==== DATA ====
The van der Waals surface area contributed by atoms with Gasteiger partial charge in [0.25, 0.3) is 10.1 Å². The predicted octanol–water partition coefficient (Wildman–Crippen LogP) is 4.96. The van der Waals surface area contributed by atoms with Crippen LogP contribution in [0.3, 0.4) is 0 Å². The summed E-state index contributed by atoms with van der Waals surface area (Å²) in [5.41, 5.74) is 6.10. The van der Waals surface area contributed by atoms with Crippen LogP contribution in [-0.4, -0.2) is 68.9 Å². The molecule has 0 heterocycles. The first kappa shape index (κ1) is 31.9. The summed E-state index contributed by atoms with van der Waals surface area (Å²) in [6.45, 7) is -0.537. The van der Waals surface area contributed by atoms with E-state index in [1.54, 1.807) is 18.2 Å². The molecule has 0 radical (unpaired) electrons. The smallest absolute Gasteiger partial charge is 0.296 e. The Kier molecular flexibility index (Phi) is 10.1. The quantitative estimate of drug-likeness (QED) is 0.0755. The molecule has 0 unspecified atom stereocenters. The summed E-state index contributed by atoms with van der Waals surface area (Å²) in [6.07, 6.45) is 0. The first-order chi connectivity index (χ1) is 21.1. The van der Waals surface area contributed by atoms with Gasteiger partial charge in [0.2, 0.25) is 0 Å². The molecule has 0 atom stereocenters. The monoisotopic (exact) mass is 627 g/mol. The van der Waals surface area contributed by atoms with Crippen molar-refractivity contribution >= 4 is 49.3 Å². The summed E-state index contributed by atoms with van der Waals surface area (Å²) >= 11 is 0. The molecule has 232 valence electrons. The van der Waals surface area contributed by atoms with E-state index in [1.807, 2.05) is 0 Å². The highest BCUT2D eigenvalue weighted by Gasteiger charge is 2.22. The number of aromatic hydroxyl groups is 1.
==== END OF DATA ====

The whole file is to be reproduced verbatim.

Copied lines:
The van der Waals surface area contributed by atoms with Gasteiger partial charge in [0.25, 0.3) is 10.1 Å². The predicted octanol–water partition coefficient (Wildman–Crippen LogP) is 4.96. The van der Waals surface area contributed by atoms with Crippen LogP contribution in [0.3, 0.4) is 0 Å². The summed E-state index contributed by atoms with van der Waals surface area (Å²) in [5.41, 5.74) is 6.10. The van der Waals surface area contributed by atoms with Crippen LogP contribution in [-0.4, -0.2) is 68.9 Å². The molecule has 0 heterocycles. The first kappa shape index (κ1) is 31.9. The summed E-state index contributed by atoms with van der Waals surface area (Å²) in [6.45, 7) is -0.537. The van der Waals surface area contributed by atoms with E-state index in [1.54, 1.807) is 18.2 Å². The molecule has 0 radical (unpaired) electrons. The smallest absolute Gasteiger partial charge is 0.296 e. The Kier molecular flexibility index (Phi) is 10.1. The quantitative estimate of drug-likeness (QED) is 0.0755. The molecule has 0 unspecified atom stereocenters. The summed E-state index contributed by atoms with van der Waals surface area (Å²) in [6.07, 6.45) is 0. The first-order chi connectivity index (χ1) is 21.1. The van der Waals surface area contributed by atoms with Gasteiger partial charge in [0.2, 0.25) is 0 Å². The molecule has 0 atom stereocenters. The monoisotopic (exact) mass is 627 g/mol. The van der Waals surface area contributed by atoms with Crippen molar-refractivity contribution >= 4 is 49.3 Å². The summed E-state index contributed by atoms with van der Waals surface area (Å²) >= 11 is 0. The molecule has 232 valence electrons. The van der Waals surface area contributed by atoms with E-state index in [1.807, 2.05) is 0 Å². The highest BCUT2D eigenvalue weighted by Gasteiger charge is 2.22. The number of aromatic hydroxyl groups is 1.